"Reading with Sounds" - Results Reported In The Current Issue Of The Prestigious Neuroscience Journal, Neuron

November 11, 2012 - Scientists at the Hebrew University of Jerusalem and in France have now shown that blind people – using specialized photographic and sound equipment – can actually “see” and describe objects and even identify letters and words. The new study by a team of researchers, led by Prof. Amir Amedi of the Edmond and Lily Safra Musical CityCenter for Brain Sciences and the Institute for Medical Research Israel-Canada at the Hebrew University and Ph.D. candidate Ella Striem-Amit, has demonstrated how this achievement is possible through the use of a unique training paradigm, using sensory substitution devices (SSDs). 

"Reading with Sounds: Sensory Substitution Selectively Activates the Visual Word Form Area in the Blind" results are reported in the current issue of the prestigious neuroscience journal, Neuron, Volume 76, Issue 3, 8 November 2012, Pages 640–652.

SSDs are non-invasive sensory aids that provide visual information to the blind via their existing senses. For example, using a visual-to-auditory SSD in a clinical or everyday setting, users wear a miniature camera connected to a small computer (or smart phone) and stereo headphones.

The images are converted into “soundscapes,” using a predictable algorithm, allowing the user to listen to and then interpret the visual information coming from the camera. The blind participants using this device reach a level of visual acuity technically surpassing the world-agreed criterion of the World Health Organization (WHO) for blindness, as published in a previous study by the same group.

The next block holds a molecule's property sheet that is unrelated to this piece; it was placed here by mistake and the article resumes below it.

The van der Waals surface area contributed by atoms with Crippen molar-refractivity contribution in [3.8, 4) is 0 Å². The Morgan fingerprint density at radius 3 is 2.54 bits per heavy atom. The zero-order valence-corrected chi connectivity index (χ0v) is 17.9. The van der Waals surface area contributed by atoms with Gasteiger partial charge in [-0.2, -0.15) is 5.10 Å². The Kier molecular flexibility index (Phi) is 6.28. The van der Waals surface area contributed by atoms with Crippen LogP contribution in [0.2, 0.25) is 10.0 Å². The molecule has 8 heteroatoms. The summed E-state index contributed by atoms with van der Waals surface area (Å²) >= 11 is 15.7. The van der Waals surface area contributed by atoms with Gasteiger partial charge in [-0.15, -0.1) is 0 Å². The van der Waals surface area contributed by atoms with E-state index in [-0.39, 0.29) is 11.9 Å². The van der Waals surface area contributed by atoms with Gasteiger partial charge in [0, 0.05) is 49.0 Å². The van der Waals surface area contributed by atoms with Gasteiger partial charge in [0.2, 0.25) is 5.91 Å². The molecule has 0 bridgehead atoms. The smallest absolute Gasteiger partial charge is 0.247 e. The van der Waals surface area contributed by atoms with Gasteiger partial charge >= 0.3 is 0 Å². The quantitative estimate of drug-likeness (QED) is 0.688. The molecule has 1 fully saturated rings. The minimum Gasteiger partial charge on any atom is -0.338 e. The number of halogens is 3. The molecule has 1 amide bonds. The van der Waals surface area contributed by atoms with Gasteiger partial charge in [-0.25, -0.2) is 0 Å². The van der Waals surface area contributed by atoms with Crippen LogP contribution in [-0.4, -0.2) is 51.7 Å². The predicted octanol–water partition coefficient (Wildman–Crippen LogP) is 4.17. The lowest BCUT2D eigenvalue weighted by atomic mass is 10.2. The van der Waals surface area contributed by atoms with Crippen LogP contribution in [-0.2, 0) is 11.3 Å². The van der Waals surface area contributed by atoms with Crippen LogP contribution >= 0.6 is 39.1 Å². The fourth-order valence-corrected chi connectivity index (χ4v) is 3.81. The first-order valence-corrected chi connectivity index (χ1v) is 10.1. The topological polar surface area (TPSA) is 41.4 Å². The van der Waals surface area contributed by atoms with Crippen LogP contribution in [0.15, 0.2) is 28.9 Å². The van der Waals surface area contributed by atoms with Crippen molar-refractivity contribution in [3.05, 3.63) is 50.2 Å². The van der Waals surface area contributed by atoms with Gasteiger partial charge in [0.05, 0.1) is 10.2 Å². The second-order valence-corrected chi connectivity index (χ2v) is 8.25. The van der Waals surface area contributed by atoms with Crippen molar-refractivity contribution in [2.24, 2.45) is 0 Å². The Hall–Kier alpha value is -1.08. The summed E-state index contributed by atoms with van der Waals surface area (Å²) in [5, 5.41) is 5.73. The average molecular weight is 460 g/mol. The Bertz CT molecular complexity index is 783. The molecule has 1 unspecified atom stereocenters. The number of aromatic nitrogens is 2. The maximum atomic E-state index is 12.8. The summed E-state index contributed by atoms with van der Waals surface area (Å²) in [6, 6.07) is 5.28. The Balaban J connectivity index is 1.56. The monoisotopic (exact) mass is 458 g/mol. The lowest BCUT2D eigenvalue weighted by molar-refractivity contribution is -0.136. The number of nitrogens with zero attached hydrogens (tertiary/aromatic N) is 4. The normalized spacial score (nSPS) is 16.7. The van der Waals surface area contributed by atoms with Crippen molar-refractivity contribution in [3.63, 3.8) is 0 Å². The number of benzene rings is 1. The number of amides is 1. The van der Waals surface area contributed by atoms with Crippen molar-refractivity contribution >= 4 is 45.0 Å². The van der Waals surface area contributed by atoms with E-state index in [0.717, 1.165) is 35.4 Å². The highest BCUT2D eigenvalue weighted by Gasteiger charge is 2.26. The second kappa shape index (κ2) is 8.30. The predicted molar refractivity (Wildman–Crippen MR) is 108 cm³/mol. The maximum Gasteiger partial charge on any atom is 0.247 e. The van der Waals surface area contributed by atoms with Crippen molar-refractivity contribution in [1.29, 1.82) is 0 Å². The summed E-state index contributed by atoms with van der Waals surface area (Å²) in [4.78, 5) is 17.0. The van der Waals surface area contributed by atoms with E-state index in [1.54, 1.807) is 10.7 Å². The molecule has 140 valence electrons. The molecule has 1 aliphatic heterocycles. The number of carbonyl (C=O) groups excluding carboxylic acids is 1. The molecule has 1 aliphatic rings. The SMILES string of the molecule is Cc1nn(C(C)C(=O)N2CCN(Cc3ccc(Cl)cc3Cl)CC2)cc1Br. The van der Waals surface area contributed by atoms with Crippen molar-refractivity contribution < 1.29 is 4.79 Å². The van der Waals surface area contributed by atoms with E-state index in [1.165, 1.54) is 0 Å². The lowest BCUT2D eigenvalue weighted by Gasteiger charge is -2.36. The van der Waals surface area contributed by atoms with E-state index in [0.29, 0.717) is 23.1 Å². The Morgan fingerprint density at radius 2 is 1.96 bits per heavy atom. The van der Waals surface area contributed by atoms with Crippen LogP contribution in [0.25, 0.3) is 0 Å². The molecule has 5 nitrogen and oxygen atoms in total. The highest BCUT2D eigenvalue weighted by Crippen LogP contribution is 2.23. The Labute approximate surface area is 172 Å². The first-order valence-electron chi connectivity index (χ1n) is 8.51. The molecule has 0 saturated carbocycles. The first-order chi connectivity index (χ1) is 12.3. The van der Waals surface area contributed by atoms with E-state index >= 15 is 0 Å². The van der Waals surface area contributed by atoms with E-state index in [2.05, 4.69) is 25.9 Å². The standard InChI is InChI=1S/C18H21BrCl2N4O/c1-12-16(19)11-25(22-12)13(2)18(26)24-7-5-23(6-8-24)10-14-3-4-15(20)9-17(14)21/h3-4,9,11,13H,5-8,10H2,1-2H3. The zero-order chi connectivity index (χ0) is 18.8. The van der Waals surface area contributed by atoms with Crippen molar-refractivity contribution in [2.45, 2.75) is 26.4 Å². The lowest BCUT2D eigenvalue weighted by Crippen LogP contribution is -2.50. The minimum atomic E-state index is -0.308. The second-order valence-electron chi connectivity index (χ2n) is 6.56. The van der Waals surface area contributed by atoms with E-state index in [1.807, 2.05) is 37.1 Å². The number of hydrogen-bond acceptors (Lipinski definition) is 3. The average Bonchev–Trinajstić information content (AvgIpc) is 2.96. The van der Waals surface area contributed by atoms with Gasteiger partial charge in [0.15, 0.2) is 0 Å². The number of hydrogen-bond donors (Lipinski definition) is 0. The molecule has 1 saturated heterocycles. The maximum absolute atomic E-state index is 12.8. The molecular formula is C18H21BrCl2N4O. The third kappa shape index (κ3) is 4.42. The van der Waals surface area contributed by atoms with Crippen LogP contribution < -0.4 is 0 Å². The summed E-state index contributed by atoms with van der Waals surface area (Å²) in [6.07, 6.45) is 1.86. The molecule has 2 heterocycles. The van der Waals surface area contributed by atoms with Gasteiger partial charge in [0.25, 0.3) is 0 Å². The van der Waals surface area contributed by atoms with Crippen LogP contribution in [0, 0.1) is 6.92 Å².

The resulting sight, though not conventional in that it does not involve activation of the ophthalmological system of the body, is no less visual in the sense that it actually activates the visual identification network in the brain.

“SSDs might help blind or visually-impaired individuals learn to process complex images, as done in this study, or they might be used as sensory interpreters that provide high-resolution, supportive, synchronous input to a visual signal arriving from an external device such as bionic eyes” says Prof. Amedi.

Research Topic

Visual Impairment

284 million people are visually impaired worldwide. Imagine not knowing what colors look like or having to walk everywhere with a white cane. For people who live with visual impairments, this is a part of every day life.

At IMRIC, we are training people to ‘see’ with sound and walk without the use of the traditional white cane. Training in sensory substitution and the development of the virtual cane gives new hope to people who are learning to ‘see’ in ways they never thought possible.